Summary Of Scattered Sand By Deng Xiaoping

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During the late 1970s, Deng Xiaoping implemented socioeconomic reforms that created China into the economic powerhouse it is presently. These reforms have affected urban and rural areas disproportionately and have created two social classes. Despite the economic growth of the country, many Chinese citizens continue to live in poverty and struggle to support their families. In Scattered Sand, Pai documents her journey and the testimonies of the migrant workers she encountered across China. Through her interviews and conversations with various rural migrants, Pai uncovers the reasons how China is economically successful while millions of its citizens live and work in harsh and substandard conditions. Beginning in the late 1970s, socioeconomic…show more content…
The Chinese government began to deregulate managements and enterprises by giving them more autonomy and freedom and local government began seizing peasant land for commercial or industrial use after 1978. Prior to these reforms, the Chinese government was the biggest employer of its citizens, as its businesses were all state owned--employing 75 million people--and 400 million peasant worked on farms (Pai 4, 25). The result of Deng’s neoliberal policies, to create competition in the economy through privatization or deregulation, led to massive unemployment (Pai 25). In particular, the Ministry of Labor and Social Security, reported 21 million workers were laid off from 1994 to 2005 (25). Although when workers are laid off they are supposed to receive compensation, millions of workers either received no compensation due to corruption from top level officials or minimal compensation (600 yuan) for their services. As a result, with subsides, sometimes lower than minimum wage, individuals had to look for work elsewhere to support themselves and their families. Furthermore, across all of China, it is estimated 70 million peasants lost their land due to seizures and is the reason for peasant pauperization (Pai 27). The rest of the land was redistributed among the peasants. However, farming on a bit more than an acre was not adequate to provide for an average household of four. Resulting in 200 million…show more content…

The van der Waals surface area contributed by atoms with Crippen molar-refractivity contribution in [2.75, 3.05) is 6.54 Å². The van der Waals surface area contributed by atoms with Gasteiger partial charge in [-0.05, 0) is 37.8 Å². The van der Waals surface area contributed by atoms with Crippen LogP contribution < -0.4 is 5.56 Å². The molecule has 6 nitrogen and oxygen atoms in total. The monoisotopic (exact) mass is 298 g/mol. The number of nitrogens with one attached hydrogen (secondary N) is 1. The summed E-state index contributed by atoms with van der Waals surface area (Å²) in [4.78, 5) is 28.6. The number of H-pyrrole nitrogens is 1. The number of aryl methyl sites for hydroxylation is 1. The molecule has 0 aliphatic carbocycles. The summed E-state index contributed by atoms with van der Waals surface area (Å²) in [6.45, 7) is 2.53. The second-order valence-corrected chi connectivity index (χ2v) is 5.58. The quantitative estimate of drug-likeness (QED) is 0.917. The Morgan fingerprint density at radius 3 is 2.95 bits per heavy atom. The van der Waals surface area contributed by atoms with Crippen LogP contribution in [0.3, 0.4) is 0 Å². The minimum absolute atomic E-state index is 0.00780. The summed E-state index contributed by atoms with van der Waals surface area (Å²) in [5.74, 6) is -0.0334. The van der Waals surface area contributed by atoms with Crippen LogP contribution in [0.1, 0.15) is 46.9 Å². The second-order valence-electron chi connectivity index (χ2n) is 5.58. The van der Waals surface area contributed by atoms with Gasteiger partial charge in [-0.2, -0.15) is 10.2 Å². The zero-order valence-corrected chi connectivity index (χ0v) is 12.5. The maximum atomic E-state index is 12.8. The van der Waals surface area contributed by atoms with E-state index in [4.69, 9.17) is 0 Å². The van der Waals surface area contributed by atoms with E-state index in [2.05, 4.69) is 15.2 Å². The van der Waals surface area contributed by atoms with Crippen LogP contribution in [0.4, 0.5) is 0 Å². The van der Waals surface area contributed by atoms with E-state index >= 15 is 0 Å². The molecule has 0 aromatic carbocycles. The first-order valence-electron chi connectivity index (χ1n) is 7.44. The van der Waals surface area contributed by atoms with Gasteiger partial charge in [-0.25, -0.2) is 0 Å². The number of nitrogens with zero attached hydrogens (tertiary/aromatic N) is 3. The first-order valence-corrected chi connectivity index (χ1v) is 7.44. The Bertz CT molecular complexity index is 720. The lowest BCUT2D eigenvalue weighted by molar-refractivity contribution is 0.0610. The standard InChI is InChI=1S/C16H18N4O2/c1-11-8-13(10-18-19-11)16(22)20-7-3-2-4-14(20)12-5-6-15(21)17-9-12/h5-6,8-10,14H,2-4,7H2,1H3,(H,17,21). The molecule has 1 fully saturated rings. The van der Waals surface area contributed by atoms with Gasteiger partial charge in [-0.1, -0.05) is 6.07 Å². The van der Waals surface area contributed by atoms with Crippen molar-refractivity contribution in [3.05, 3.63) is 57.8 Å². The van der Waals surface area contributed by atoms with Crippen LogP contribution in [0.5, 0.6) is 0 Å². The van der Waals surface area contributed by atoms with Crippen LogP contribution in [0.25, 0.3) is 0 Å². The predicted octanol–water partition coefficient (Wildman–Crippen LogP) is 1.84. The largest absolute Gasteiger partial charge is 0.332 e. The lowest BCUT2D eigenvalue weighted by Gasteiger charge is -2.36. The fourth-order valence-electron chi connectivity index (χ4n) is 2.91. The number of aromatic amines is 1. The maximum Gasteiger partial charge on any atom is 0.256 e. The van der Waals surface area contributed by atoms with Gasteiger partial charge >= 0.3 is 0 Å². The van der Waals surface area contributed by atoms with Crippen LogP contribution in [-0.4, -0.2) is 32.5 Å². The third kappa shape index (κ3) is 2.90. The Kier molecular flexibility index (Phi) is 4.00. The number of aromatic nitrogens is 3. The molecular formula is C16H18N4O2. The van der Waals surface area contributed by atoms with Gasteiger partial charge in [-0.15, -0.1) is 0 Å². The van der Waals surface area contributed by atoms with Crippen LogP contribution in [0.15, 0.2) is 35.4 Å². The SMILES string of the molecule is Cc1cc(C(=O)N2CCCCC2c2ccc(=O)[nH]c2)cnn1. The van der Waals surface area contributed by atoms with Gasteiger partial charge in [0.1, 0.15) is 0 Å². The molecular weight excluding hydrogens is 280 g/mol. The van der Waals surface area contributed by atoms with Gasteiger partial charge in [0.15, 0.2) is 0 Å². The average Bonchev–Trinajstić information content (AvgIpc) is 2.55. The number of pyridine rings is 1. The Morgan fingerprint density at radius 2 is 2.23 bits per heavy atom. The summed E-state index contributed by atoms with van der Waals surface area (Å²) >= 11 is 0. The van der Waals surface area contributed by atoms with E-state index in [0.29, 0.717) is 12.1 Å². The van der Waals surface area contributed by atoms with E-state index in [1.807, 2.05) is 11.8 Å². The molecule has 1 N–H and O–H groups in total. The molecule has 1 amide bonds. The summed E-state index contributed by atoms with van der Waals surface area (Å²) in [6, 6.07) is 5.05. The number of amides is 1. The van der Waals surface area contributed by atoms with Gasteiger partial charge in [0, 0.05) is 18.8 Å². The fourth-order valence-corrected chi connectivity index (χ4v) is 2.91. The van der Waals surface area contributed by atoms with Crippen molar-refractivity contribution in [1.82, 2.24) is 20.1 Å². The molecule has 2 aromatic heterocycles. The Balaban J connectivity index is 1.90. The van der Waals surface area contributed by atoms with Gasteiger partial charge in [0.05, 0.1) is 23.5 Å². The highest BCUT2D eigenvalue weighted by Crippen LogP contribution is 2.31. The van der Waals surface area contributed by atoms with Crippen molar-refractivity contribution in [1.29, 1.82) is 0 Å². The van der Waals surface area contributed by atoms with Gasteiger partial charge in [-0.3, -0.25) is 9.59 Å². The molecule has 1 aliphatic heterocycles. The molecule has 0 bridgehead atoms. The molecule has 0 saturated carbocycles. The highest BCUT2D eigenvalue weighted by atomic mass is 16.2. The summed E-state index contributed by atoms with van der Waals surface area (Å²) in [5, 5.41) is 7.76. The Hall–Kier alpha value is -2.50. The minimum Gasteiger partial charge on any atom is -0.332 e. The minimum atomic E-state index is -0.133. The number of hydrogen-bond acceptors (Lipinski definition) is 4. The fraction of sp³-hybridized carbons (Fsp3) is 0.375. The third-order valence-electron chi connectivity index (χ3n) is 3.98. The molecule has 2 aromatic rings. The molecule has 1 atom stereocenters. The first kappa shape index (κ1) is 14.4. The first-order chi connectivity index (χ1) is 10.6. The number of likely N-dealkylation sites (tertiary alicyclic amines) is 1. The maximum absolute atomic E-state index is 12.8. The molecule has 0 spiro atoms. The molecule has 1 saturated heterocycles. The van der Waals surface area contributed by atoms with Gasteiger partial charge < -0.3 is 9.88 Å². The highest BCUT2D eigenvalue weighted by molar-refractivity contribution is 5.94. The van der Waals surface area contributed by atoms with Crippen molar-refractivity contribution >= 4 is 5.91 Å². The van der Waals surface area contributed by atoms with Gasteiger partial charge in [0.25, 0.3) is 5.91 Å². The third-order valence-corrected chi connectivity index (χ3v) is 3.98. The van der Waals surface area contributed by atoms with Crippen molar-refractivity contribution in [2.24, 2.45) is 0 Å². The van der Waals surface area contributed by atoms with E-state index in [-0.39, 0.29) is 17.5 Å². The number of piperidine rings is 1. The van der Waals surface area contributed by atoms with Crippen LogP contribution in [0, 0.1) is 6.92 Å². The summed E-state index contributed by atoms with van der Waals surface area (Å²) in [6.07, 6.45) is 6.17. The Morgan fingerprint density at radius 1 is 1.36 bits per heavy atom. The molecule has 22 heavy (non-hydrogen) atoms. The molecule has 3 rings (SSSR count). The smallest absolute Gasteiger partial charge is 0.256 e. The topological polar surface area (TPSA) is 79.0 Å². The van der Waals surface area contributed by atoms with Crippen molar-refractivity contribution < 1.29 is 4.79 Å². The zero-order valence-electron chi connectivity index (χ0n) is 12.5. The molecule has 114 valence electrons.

In coal mining, migrant workers face the possibility of death everyday. For example, Chinese coal mines are responsible for 80% of all coal mining fatalities in the world; the rate is 50 times higher than the USA (Pai 76). Since 2000, the most conservative official statistics estimate about 45,000 miners have died and 600,000 miners suffer from pneumoconiosis (Pai 77, 86). Most of these deaths are due the lack of safety regulations and equipment and poor management of the owners. The rest are due to black mines where private coal mines, under no government supervision, blatantly disregard safety regulations and equipment speed up production of coal to maximize profits (Pai 77). In the industry of selling blood, AIDS has spread among the peasants due to unsanitary blood collecting stations (Pai 91). Chinese health ministry estimates about 740,000 individuals infected with HIV/AIDS in 2009. The reason for the spread is caused by the lack of awareness and knowledge by the peasants. They are unaware that blood collection stations are illegal, unsanitary, and unregulated; furthermore, ignorant of how HIV/AIDS is spread (Pai 96). Even overseas, migrant workers suffer from poor working conditions. For instance the cockle-picking business, 22 migrant workers died from gangmasters wanting to maximize profits caused by negligence informing them of vital safety equipment (GPS, compass, torches, etc.) and

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